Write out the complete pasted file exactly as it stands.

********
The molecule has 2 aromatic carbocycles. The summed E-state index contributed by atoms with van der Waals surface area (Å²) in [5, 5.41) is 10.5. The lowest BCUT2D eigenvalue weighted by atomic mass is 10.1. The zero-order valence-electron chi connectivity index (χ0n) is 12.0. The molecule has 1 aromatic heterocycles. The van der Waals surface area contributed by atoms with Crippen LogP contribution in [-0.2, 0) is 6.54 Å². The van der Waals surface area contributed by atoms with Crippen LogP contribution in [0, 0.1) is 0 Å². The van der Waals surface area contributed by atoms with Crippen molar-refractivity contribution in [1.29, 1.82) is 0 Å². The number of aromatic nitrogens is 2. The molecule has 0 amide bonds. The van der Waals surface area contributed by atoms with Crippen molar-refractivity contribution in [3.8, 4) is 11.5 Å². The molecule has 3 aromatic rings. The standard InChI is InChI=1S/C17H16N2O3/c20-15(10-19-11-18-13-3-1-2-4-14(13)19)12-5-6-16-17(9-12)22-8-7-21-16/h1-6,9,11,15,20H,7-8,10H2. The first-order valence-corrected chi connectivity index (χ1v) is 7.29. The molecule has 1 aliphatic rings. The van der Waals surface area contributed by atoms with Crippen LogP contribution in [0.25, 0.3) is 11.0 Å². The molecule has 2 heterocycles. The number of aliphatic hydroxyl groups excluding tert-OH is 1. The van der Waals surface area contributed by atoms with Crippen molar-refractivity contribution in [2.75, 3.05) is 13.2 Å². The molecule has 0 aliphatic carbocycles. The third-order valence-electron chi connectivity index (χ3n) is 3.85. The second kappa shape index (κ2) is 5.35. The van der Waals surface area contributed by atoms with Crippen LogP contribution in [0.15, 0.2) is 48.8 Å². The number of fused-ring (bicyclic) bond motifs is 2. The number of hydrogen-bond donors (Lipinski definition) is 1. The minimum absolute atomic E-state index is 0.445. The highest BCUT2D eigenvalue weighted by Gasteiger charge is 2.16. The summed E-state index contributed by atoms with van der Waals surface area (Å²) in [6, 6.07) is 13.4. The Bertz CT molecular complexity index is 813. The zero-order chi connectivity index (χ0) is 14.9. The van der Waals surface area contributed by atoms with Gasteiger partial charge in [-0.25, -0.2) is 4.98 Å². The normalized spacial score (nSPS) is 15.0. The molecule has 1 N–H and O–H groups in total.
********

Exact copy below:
The molecule has 2 aromatic carbocycles. The summed E-state index contributed by atoms with van der Waals surface area (Å²) in [5, 5.41) is 10.5. The lowest BCUT2D eigenvalue weighted by atomic mass is 10.1. The zero-order valence-electron chi connectivity index (χ0n) is 12.0. The molecule has 1 aromatic heterocycles. The van der Waals surface area contributed by atoms with Crippen LogP contribution in [-0.2, 0) is 6.54 Å². The van der Waals surface area contributed by atoms with Crippen LogP contribution in [0, 0.1) is 0 Å². The van der Waals surface area contributed by atoms with Crippen molar-refractivity contribution in [1.29, 1.82) is 0 Å². The number of aromatic nitrogens is 2. The molecule has 0 amide bonds. The van der Waals surface area contributed by atoms with Crippen molar-refractivity contribution in [3.8, 4) is 11.5 Å². The molecule has 3 aromatic rings. The standard InChI is InChI=1S/C17H16N2O3/c20-15(10-19-11-18-13-3-1-2-4-14(13)19)12-5-6-16-17(9-12)22-8-7-21-16/h1-6,9,11,15,20H,7-8,10H2. The first-order valence-corrected chi connectivity index (χ1v) is 7.29. The molecule has 1 aliphatic rings. The van der Waals surface area contributed by atoms with Crippen LogP contribution in [0.25, 0.3) is 11.0 Å². The molecule has 2 heterocycles. The number of aliphatic hydroxyl groups excluding tert-OH is 1. The van der Waals surface area contributed by atoms with Crippen molar-refractivity contribution in [2.75, 3.05) is 13.2 Å². The molecule has 0 aliphatic carbocycles. The third-order valence-electron chi connectivity index (χ3n) is 3.85. The second kappa shape index (κ2) is 5.35. The van der Waals surface area contributed by atoms with Crippen LogP contribution in [0.15, 0.2) is 48.8 Å². The number of fused-ring (bicyclic) bond motifs is 2. The number of hydrogen-bond donors (Lipinski definition) is 1. The minimum absolute atomic E-state index is 0.445. The highest BCUT2D eigenvalue weighted by Gasteiger charge is 2.16. The summed E-state index contributed by atoms with van der Waals surface area (Å²) in [6, 6.07) is 13.4. The Bertz CT molecular complexity index is 813. The zero-order chi connectivity index (χ0) is 14.9. The van der Waals surface area contributed by atoms with Gasteiger partial charge in [-0.25, -0.2) is 4.98 Å². The normalized spacial score (nSPS) is 15.0. The molecule has 1 N–H and O–H groups in total.